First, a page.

Turks head cactus at dock - Grand Turk

Turks head cactus at dock - Grand Turk

At least look at the Turks Head Cactus at the entrance to the Duty Free shop - that's what gives the Turks part of Turks and Caicos their name. If you went out in town you might spot the cruise ship company building which has a Turks Head on top of it

Turks Head building - Grand Turk

Turks Head building - Grand Turk

Today we got a 6:30 wake up call and we got room service again. Lynde helped me into my bathing suit and then left on her Segway tour. I was to meet her on the dock at 11 for the Snuba. I had never done Snuba and would like to try it. I did not plan go back out to the lighthouse, but I did want to visit the museum which was not open right after Hurricane Ike. I thought I would do this after we did the Snuba.

Quieter beach south of the dock

Quieter beach south of the dock


Looking down on the dock

Looking down on the dock

I went ashore to see what there was in the cruise center and stopped by the booth where the Snuba and the Segway people were,
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and the lady there told me that Snuba had just been canceled as it was too rough and we wouldn't see anything. I think it was probably really because not enough people signed up as they were snorkeling in the morning. Lynde has been wanting to snorkel this whole trip and has not been able to, so I really wanted to give her a chance to do that. So I went over to the snorkel booth and they said all their tours were leaving by 9 and there were no afternoon tours. Then I went to where the guy who dispatches the taxis was and asked him and he said we could go to Pillory Beach and rent equipment there. I went down to the Carnival beach (right at the port and free to get to) and saw that they rented snorkel equipment there too.

Since I wasn't going to Snuba, I went back to the ship - I double checked with them to see whether Snuba was canceled (and it was). I and took off my bathing suit and re-organized my bag (took out the towel) and got my big camera (I just had the underwater camera and my cell phone), and also took my cane. The first building you come to after you walk down the pier is the duty free shops. This inside area is air conditioned. You will have to show an ID to get back to out on the dock to get back to the ship.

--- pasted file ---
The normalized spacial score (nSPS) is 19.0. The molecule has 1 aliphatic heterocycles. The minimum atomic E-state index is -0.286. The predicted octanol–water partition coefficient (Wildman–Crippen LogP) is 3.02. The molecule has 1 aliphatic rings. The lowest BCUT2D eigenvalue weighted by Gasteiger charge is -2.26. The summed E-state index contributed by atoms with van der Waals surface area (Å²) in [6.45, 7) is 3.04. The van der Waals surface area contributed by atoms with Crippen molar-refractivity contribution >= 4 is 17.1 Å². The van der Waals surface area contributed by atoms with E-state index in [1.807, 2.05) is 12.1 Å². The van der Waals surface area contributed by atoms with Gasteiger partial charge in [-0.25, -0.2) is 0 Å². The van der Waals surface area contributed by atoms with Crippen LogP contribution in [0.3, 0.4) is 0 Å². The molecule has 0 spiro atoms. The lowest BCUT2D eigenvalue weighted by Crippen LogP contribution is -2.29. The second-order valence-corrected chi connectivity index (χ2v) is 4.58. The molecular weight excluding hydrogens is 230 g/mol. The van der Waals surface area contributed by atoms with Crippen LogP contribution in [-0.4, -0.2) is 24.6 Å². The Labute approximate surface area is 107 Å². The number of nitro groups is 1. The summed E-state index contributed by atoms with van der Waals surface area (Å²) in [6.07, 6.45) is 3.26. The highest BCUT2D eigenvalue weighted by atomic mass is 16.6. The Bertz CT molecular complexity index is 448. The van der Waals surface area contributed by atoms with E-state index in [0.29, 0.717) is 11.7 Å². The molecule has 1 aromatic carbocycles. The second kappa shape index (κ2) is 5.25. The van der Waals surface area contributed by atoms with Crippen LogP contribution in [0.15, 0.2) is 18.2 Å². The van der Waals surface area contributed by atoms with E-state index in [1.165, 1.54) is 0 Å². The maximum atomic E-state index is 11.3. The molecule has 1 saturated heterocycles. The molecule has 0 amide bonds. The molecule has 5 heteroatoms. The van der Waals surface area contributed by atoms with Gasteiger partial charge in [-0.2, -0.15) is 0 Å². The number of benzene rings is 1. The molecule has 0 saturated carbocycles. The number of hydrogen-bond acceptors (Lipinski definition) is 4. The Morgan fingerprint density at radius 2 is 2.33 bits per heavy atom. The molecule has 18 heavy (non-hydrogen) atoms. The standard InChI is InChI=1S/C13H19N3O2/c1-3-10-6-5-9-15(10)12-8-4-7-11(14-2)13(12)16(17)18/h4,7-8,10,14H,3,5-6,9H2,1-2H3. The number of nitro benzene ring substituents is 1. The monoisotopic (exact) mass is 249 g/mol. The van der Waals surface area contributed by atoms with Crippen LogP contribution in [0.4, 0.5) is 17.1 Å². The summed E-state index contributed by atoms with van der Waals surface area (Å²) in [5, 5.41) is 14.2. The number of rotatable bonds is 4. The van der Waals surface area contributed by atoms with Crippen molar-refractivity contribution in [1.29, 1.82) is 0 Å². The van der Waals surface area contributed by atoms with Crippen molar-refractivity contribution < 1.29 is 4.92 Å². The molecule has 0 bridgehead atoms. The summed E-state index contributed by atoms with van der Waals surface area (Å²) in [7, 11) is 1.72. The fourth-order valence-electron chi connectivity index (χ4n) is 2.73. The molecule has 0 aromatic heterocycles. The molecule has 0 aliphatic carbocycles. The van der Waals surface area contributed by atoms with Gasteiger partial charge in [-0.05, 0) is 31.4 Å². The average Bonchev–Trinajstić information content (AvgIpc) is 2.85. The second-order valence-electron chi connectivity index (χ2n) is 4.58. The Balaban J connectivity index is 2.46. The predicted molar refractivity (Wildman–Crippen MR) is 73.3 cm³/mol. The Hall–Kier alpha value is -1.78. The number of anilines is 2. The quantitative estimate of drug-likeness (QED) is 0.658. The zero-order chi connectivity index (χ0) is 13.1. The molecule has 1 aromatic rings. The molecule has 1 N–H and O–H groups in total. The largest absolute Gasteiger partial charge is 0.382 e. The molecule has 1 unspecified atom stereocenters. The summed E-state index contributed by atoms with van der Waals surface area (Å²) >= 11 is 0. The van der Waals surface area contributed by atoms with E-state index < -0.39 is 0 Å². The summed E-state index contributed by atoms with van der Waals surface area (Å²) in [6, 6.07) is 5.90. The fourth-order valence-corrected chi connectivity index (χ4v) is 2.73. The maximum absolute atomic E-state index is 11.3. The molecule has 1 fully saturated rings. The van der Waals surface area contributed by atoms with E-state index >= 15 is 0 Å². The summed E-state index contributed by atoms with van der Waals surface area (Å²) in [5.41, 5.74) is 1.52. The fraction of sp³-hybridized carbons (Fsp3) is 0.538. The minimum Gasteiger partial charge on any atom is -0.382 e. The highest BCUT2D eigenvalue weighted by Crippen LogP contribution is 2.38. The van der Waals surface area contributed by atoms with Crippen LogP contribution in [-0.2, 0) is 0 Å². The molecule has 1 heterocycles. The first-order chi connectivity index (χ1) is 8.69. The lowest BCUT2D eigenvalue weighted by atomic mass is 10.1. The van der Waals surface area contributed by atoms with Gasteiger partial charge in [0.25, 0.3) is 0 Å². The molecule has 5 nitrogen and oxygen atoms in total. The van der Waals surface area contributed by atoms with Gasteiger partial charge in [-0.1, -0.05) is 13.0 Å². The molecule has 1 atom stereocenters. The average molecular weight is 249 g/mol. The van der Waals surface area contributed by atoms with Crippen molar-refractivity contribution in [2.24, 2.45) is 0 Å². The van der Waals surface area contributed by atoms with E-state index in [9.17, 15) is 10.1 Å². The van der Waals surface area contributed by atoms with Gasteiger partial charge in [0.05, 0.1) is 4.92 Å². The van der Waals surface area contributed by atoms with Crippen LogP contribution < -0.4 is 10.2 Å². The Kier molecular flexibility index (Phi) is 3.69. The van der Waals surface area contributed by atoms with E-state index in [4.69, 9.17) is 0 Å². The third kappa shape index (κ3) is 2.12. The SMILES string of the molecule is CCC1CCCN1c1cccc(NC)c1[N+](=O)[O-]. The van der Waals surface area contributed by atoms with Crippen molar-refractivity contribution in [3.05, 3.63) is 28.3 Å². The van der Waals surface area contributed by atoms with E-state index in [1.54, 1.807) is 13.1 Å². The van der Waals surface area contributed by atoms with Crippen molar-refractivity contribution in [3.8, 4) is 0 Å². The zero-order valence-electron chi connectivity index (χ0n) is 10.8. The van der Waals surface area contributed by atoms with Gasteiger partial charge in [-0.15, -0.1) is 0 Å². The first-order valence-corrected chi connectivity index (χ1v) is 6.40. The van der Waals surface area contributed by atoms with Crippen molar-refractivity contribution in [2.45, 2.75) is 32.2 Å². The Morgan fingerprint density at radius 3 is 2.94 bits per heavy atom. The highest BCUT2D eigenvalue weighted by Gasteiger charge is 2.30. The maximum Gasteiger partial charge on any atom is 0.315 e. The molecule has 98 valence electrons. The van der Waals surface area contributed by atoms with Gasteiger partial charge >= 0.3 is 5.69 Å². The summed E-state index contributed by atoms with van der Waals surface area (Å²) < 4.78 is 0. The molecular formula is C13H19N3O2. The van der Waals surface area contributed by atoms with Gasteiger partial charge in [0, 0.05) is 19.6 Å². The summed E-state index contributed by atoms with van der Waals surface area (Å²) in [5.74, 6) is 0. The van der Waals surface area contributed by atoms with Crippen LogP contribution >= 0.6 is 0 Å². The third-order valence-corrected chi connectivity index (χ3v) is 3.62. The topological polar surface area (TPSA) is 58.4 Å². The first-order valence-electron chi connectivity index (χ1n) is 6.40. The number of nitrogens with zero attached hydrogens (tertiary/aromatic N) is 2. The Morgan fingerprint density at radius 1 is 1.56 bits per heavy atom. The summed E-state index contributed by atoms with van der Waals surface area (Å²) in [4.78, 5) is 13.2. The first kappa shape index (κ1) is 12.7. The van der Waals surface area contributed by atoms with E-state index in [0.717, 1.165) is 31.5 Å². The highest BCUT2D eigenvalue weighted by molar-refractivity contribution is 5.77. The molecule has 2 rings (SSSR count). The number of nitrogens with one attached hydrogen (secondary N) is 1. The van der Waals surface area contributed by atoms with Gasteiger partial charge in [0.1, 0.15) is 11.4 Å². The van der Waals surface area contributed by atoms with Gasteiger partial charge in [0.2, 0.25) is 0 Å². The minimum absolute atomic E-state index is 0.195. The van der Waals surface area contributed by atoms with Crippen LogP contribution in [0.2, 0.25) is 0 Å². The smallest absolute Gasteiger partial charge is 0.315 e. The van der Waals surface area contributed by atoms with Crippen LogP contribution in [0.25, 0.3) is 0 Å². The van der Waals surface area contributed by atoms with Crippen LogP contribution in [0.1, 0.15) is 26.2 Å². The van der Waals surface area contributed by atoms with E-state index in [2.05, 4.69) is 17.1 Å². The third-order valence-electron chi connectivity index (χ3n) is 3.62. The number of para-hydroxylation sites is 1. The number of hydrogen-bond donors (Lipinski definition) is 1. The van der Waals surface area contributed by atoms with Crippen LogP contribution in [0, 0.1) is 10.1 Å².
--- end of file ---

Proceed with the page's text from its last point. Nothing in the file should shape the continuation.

Entrance to duty free shops

Entrance to duty free shops


I went back out and looked around in the port area a bit. In the air-conditioned building you can buy rum, watches, and Doufry pocketbooks. In 2008, Bob and I bought hats here because I had lost mine, and he forgot his.
Tax and Duty Free sunglasses and watches

Tax and Duty Free sunglasses and watches

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Useful cloth bags

Useful cloth bags

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water for sale

water for sale


You can also buy water (sarcasm mode on) at the bargain price of 2 bottles for $3.00. (sarcasm mode off ) I guess some people don't mind spending their money on water even though most of it isn't really any better than what they get from the tap (unless you live in Michigan). The ship usually has RO water (reverse osmosis) which is very clean and free from chemicals and you can fill a bottle from the tap in the bathroom for free.

Liquor - 50% of - $51/bottle

Liquor - 50% off - $51/bottle


Baileys at the Welcome Center which you can buy anywhere

Baileys at the Welcome Center which you can buy anywhere


There is rum for sale in the Welcome Center, but if you buy rum there you are missing the best rum buy on your cruise. Bambarra Rum. You can't find it in the United States This rum takes its name from a slave ship that washed up in the 1800s. Its products are blends of sugarcane rum that come in several options ranging from black and gold to coconut — and many are award-winning. Go out in town and buy the locally made Bambarra Rum. The rum can be found at shops throughout the island, or swing by the Grand Turk Liquor store on Pond Street in Cockburn Town.

There are also individual shops -Harley Davidson, Star Wars andothers
Star Wars shirts

Star Wars shirts

Harley Davidson

Harley Davidson